• 1 small onion, chopped
  • optional: 1 small stick of celery
  • 30g butter
  • 1 clove of garlic
  • Plain flour for dusting
  • Parsley
  • The zest of half a lemon
  • Dry white wine
  • A little beef stock.

For the risotto

  • 320g risotto rice
  • 1 small glass of dry white wine
  • 50g butter
  • 1 small onion
  • 1.5 litres of beef stock
  • 1 sachet of saphron
  • 4 tablespoons of grana padano
  1. Fry the onion (and the celery if used) and the whole garlic clove, over a low heat, for a few minutes in the butter until softened.  Remove the garlic before serving( if you want a stronger garlic flavour, chop the clove and fry it along with the onion).
  2. Lightly flour the veal slices and add them to the onions. Fry them on both sides until they are lightly browned. Be careful not to disturb the marrow in the centre of the bone.
  3. Turn up the heat and add the glass of wine. Let it almost completely evaporate.
  4. Add a ladle of hot stock, reduce the heat to low, cover and cook for 35-40 minutes until tender.
  5. Cook the risotto using the usual method, adding the saffron along with the last ladle of stock.
  6. When the veal is cooked add the chopped lemon zest, half a clove of chopped garlic(optional) and chopped parsley (gremolata) and serve on top of the risotto.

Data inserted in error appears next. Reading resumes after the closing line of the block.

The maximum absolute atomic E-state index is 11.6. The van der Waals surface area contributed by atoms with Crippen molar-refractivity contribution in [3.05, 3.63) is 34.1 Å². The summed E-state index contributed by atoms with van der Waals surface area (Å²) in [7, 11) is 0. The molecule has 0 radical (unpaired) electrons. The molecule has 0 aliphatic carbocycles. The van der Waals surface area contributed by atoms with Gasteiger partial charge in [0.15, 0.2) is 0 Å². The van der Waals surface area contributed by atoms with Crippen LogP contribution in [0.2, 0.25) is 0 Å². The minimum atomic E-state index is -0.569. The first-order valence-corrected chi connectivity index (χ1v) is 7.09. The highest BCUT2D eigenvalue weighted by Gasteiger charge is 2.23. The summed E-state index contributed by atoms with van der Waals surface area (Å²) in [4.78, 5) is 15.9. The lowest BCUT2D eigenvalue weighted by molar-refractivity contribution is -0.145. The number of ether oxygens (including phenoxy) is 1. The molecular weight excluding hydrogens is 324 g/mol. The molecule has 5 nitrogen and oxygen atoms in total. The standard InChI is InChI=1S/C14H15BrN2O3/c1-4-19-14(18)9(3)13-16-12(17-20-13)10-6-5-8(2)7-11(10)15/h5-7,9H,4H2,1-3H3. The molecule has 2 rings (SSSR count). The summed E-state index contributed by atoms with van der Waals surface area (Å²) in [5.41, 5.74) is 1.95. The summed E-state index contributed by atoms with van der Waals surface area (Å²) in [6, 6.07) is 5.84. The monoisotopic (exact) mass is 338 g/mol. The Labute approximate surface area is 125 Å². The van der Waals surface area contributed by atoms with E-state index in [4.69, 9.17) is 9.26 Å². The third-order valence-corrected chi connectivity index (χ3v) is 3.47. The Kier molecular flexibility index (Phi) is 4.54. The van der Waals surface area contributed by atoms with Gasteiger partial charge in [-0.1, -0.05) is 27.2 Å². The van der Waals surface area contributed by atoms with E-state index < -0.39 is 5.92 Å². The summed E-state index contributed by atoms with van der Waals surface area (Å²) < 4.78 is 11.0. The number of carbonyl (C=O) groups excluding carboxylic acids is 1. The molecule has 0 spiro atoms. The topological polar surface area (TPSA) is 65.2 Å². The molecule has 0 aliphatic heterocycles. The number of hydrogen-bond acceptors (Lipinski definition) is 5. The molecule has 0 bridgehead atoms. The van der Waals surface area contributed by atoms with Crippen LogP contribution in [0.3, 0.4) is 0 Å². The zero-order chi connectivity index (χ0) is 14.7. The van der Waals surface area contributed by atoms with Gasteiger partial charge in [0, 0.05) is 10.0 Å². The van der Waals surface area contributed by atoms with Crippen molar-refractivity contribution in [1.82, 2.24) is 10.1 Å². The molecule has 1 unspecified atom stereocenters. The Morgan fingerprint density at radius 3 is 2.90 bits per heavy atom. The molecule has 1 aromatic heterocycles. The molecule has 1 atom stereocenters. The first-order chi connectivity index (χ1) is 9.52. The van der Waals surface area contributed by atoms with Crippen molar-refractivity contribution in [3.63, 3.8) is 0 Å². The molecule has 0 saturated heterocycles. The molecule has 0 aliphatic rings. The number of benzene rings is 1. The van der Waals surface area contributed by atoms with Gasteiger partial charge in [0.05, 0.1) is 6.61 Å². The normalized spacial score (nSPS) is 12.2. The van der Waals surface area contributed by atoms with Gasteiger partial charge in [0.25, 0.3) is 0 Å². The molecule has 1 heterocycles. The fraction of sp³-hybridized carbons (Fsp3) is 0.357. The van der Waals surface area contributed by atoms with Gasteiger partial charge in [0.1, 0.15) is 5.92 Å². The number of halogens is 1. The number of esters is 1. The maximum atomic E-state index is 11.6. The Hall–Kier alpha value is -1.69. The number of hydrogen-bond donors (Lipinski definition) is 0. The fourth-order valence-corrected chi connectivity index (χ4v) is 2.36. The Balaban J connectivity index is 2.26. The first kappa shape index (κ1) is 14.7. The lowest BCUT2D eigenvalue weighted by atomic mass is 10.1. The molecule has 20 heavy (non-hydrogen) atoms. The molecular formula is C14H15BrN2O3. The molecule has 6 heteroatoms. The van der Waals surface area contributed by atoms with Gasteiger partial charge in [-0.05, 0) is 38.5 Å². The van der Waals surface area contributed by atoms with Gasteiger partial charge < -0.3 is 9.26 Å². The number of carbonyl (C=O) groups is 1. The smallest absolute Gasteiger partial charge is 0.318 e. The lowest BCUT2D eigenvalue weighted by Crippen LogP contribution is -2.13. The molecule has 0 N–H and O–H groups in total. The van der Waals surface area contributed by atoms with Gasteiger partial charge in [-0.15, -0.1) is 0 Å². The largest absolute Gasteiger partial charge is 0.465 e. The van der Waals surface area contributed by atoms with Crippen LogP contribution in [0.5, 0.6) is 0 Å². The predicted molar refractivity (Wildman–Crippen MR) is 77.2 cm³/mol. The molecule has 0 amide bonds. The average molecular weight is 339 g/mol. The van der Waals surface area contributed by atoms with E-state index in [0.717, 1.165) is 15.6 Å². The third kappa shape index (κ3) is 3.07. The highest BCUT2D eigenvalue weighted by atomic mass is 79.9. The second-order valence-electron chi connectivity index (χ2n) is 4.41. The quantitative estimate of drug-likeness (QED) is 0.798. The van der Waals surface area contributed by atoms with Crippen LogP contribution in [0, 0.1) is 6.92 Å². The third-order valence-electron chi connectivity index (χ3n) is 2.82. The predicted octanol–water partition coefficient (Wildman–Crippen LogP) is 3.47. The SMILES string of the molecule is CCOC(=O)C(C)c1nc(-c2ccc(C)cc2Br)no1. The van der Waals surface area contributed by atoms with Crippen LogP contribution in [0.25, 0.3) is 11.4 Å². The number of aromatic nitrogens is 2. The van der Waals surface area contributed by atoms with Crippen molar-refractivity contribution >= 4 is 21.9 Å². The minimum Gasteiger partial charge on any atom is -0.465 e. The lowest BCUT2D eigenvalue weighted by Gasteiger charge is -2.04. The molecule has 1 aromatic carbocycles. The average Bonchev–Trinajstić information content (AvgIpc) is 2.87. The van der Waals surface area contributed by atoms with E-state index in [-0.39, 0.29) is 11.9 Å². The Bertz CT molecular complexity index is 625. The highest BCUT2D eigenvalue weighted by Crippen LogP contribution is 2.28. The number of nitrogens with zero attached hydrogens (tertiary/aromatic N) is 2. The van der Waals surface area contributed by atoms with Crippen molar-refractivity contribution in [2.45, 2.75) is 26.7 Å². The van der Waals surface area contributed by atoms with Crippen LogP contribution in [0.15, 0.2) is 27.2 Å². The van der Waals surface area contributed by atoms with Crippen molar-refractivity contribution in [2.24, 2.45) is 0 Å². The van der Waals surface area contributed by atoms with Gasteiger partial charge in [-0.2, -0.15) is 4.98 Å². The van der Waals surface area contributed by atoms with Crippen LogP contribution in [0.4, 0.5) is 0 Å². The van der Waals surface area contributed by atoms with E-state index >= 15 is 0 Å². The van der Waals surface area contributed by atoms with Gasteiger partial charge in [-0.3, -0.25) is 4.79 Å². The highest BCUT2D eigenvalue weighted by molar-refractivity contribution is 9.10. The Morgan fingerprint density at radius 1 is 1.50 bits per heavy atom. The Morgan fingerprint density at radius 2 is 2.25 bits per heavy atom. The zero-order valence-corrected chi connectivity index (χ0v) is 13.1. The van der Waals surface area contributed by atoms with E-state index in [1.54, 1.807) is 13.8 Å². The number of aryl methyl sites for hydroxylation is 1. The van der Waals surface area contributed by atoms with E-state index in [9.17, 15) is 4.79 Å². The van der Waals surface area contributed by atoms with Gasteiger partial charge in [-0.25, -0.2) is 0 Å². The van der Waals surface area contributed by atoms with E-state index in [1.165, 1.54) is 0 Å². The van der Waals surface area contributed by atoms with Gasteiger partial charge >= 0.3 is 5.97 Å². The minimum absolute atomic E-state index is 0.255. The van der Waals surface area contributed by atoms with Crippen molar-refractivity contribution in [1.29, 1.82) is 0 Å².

Red wine risotto

Risotto al Vino Rosso. You need to use a good, full bodied red wine – the best you can afford. The basic rule applies. If you wouldn’t drink it, don’t cook with it 🙂 I used a Primitivo di Maduria , but next time I’m flush, I’ll try it with a Barolo.

Red wine risotto ingredients

Red wine risotto ingredients

Serves 4

  • 400g risotto rice
  • 2 glasses full bodied red wine
  • 1 small onion, finely chopped
  • About 1 1/2 litres vegetable sock
  • 40g parmesan, grated
  • 25g butter
  • 2 tbsp extra virgin olive oil
  • Salt and pepper
  1. Fry the onion in the olive oil until they start to become transparent.
  2. Add the rice and stir for few moments.
  3. Add the red wine and cook over a medium heat, stirring all the time, until the wine has been absorbed.
  4. Add a ladle of hot stock and continue cooking as per the standard risotto recipe.
  5. When the rice is cooked al dente , remove from the heat, season and stir in the butter and parmesan.
  6. Allow to rest for a few minutes before serving.
Red wine risotto

Red wine risotto